For example, because many enterprises never change embedded application passwords, they open themselves up to serious security risks and clear violations of compliance regulations as these powerful, embedded passwords gradually become known to dozens of unauthorized personnel across the organization. Hard coded passwords also limit the ability to change passwords on these resources making them static and never expiring. Employees should be well aware of established practices for changing the password of a database account, and the required synchronization with all applications using that account for authentication.
Associated with training is proper communication about security policies. According to research done by Carnegie Mellon University’s Computer Emergency Response Team (CERT), policies or controls that are misunderstood, not communicated or inconsistently enforced can lead to serious insider threats. This means that organizations need to have clear documentation about policies and consequences of noncompliance; they must ensure employees have read and agree to the policies on a regular basis, especially as a company’s operating environment changes over time.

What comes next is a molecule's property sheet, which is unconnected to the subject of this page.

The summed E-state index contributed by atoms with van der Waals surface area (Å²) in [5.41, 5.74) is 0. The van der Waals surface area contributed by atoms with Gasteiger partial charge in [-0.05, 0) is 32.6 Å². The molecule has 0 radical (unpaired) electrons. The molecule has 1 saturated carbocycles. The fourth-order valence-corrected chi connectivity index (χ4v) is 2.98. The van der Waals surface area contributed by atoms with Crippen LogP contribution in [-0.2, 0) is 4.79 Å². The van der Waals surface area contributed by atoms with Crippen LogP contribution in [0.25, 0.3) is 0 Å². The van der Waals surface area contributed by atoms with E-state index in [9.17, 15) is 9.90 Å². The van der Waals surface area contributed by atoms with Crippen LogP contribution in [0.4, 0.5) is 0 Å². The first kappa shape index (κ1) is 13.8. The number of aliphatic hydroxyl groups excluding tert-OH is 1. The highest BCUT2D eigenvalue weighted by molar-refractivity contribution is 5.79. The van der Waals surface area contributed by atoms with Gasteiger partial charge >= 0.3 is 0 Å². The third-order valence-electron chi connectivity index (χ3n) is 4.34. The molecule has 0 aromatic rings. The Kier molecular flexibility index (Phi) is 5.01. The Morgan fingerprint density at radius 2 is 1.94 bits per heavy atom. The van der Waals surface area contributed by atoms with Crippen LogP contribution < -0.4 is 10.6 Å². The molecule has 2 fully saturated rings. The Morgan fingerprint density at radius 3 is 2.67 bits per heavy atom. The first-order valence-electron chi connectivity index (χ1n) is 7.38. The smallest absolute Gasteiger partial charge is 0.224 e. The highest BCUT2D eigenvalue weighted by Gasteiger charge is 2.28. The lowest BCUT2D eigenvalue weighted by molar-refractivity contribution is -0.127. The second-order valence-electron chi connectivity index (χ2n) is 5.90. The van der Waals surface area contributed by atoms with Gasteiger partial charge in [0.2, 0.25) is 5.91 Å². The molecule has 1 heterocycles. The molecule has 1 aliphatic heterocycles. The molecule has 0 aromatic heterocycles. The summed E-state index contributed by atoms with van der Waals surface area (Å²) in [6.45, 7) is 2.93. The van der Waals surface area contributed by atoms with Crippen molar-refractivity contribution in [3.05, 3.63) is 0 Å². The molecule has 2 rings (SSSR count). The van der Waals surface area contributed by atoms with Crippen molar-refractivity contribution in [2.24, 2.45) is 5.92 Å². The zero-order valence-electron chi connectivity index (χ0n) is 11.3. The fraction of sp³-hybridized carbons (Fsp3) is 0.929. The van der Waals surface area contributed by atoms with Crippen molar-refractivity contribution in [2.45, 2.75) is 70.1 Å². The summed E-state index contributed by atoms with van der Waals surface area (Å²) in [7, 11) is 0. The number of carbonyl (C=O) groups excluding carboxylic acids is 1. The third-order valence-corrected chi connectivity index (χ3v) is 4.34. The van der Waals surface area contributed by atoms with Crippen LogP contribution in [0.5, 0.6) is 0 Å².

So, while all the technology and processes in the world won’t protect organizations 100 percent against insider threats, by better understanding the scope of where human error could occur and encouraging organizations to establish best practices and changes to users’ behavior, including halting bad habits such as sharing application scripts or code, they can close the gap. So yes, we all make mistakes and the risk of simple human error will never go away, but organizations can take some simple steps to lessen the frequency, and fall out.
About the author:
Adam Bosnian is the Vice President of Products and Strategy at Cyber-Ark Software (www.cyber-ark.com). He is responsible for the global product and business strategy of the company as well as for managing the North American sales organization. Adam can be reached at adam.bosnian [at] cyber-ark.com.